Anthony Robles wrestles for the 2011 NCAA Championship
Tags: bodies, disability, goffman, sports, theory, master status, stereotypes, stigma, subtitles/CC, 06 to 10 mins
Summary: Anthony Robles is an Arizona State University student who won the 2011 NCAA Wrestling Championship, despite having only one leg. His case is an interesting example of stigma (i.e. a social or individual attribute that is devalued and discredited in a particular social context). When looking at him, people are likely to place an immediate stigma on him (note that many videos and headlines refer to him as a "one-legged wrestler" rather than "wrestler"), discrediting his physical abilities and perhaps assuming a poor performance in competitive sports. As noted by Goffman, this link is done through stereotypes, rather than objective attributes, which becomes clear in this video showing his 7-1 victory in the championship match. The tendency to qualify him as a one-legged wrestler and continually comment on his disability, as these announcers do, suggests the way a disability is used to form one's master status. In other words, Robles' missing leg becomes his primary identifying characteristic, overshadowing all other markers of status. This clip can be used in class to discuss disability, stereotypes, and master status, but it would also be useful to use the clip as a means of discussing how people often resist the stigmas assigned to them.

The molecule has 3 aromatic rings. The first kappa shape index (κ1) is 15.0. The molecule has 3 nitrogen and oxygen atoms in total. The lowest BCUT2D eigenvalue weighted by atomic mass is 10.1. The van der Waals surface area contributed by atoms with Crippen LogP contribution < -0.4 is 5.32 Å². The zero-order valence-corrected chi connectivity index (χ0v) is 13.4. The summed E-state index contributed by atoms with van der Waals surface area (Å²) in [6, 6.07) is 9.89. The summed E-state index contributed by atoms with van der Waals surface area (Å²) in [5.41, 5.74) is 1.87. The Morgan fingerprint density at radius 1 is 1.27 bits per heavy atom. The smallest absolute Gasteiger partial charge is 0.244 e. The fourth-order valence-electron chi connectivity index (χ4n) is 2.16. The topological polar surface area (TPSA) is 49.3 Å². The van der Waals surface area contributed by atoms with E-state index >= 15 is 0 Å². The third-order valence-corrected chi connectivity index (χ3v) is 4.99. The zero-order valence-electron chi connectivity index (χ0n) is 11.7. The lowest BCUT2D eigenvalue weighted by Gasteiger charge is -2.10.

Submitted By: Lia Karvounis
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